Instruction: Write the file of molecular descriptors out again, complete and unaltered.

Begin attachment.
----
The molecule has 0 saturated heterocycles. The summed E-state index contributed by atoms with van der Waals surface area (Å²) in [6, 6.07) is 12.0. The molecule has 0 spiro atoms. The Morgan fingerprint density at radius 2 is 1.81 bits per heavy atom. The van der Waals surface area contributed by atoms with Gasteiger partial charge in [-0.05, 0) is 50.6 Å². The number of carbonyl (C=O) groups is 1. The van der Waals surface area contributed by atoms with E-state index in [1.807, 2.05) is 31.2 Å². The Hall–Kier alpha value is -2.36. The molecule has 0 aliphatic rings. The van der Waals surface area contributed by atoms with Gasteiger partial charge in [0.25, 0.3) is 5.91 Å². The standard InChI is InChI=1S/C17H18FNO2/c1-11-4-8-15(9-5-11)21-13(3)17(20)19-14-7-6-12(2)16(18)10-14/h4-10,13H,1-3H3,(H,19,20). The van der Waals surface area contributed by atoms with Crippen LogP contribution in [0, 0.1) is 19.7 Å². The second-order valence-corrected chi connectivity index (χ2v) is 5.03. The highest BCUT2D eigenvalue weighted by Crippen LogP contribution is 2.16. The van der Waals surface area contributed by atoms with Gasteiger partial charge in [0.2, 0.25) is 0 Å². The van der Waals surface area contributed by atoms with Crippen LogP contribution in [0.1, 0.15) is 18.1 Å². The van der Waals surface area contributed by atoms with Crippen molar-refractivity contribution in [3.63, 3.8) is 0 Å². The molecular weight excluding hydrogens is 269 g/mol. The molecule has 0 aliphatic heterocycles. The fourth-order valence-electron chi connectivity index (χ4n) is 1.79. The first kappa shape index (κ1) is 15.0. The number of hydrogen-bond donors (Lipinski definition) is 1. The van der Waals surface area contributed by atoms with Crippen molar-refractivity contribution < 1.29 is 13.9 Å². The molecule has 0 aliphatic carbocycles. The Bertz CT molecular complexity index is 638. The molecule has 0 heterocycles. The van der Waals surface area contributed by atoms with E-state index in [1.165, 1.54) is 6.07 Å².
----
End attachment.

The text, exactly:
The molecule has 0 saturated heterocycles. The summed E-state index contributed by atoms with van der Waals surface area (Å²) in [6, 6.07) is 12.0. The molecule has 0 spiro atoms. The Morgan fingerprint density at radius 2 is 1.81 bits per heavy atom. The van der Waals surface area contributed by atoms with Gasteiger partial charge in [-0.05, 0) is 50.6 Å². The number of carbonyl (C=O) groups is 1. The van der Waals surface area contributed by atoms with E-state index in [1.807, 2.05) is 31.2 Å². The Hall–Kier alpha value is -2.36. The molecule has 0 aliphatic rings. The van der Waals surface area contributed by atoms with Gasteiger partial charge in [0.25, 0.3) is 5.91 Å². The standard InChI is InChI=1S/C17H18FNO2/c1-11-4-8-15(9-5-11)21-13(3)17(20)19-14-7-6-12(2)16(18)10-14/h4-10,13H,1-3H3,(H,19,20). The van der Waals surface area contributed by atoms with Crippen LogP contribution in [0, 0.1) is 19.7 Å². The second-order valence-corrected chi connectivity index (χ2v) is 5.03. The highest BCUT2D eigenvalue weighted by Crippen LogP contribution is 2.16. The van der Waals surface area contributed by atoms with Gasteiger partial charge in [0.2, 0.25) is 0 Å². The van der Waals surface area contributed by atoms with Crippen LogP contribution in [0.1, 0.15) is 18.1 Å². The van der Waals surface area contributed by atoms with Crippen molar-refractivity contribution in [3.63, 3.8) is 0 Å². The molecular weight excluding hydrogens is 269 g/mol. The molecule has 0 aliphatic heterocycles. The fourth-order valence-electron chi connectivity index (χ4n) is 1.79. The first kappa shape index (κ1) is 15.0. The number of hydrogen-bond donors (Lipinski definition) is 1. The van der Waals surface area contributed by atoms with Crippen molar-refractivity contribution < 1.29 is 13.9 Å². The molecule has 0 aliphatic carbocycles. The Bertz CT molecular complexity index is 638. The molecule has 0 heterocycles. The van der Waals surface area contributed by atoms with E-state index in [1.165, 1.54) is 6.07 Å².